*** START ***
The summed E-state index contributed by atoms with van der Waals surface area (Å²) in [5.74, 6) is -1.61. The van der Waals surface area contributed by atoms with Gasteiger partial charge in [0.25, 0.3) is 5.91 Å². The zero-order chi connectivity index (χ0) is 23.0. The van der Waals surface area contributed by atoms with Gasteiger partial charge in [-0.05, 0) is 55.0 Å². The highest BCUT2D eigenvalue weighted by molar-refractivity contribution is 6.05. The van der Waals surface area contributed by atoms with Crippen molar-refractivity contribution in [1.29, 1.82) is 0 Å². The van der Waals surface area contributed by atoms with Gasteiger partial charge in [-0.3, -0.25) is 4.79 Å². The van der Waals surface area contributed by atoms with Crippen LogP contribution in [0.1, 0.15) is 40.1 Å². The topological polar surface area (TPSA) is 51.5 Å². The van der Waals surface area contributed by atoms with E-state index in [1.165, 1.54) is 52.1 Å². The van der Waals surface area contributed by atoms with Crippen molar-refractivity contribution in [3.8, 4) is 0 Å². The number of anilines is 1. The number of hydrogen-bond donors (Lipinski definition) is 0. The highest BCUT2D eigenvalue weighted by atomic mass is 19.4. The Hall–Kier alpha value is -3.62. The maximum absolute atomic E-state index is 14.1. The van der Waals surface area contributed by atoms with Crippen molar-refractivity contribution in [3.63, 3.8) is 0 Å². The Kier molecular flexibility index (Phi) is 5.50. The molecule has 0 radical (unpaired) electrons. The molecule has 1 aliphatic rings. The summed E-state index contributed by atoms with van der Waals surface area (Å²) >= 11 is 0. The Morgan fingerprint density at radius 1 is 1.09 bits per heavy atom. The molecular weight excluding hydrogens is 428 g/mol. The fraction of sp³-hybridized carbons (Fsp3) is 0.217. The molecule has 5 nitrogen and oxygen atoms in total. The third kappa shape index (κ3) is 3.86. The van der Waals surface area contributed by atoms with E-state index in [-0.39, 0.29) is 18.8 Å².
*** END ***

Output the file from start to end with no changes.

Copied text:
The summed E-state index contributed by atoms with van der Waals surface area (Å²) in [5.74, 6) is -1.61. The van der Waals surface area contributed by atoms with Gasteiger partial charge in [0.25, 0.3) is 5.91 Å². The zero-order chi connectivity index (χ0) is 23.0. The van der Waals surface area contributed by atoms with Gasteiger partial charge in [-0.05, 0) is 55.0 Å². The highest BCUT2D eigenvalue weighted by molar-refractivity contribution is 6.05. The van der Waals surface area contributed by atoms with Crippen molar-refractivity contribution in [1.29, 1.82) is 0 Å². The van der Waals surface area contributed by atoms with Gasteiger partial charge in [-0.3, -0.25) is 4.79 Å². The van der Waals surface area contributed by atoms with Crippen LogP contribution in [0.1, 0.15) is 40.1 Å². The topological polar surface area (TPSA) is 51.5 Å². The van der Waals surface area contributed by atoms with E-state index in [1.165, 1.54) is 52.1 Å². The van der Waals surface area contributed by atoms with Crippen molar-refractivity contribution in [3.8, 4) is 0 Å². The number of anilines is 1. The number of hydrogen-bond donors (Lipinski definition) is 0. The highest BCUT2D eigenvalue weighted by atomic mass is 19.4. The Hall–Kier alpha value is -3.62. The maximum absolute atomic E-state index is 14.1. The van der Waals surface area contributed by atoms with Crippen molar-refractivity contribution in [3.63, 3.8) is 0 Å². The Kier molecular flexibility index (Phi) is 5.50. The molecule has 0 radical (unpaired) electrons. The molecule has 1 aliphatic rings. The summed E-state index contributed by atoms with van der Waals surface area (Å²) >= 11 is 0. The Morgan fingerprint density at radius 1 is 1.09 bits per heavy atom. The molecular weight excluding hydrogens is 428 g/mol. The fraction of sp³-hybridized carbons (Fsp3) is 0.217. The molecule has 5 nitrogen and oxygen atoms in total. The third kappa shape index (κ3) is 3.86. The van der Waals surface area contributed by atoms with E-state index in [-0.39, 0.29) is 18.8 Å².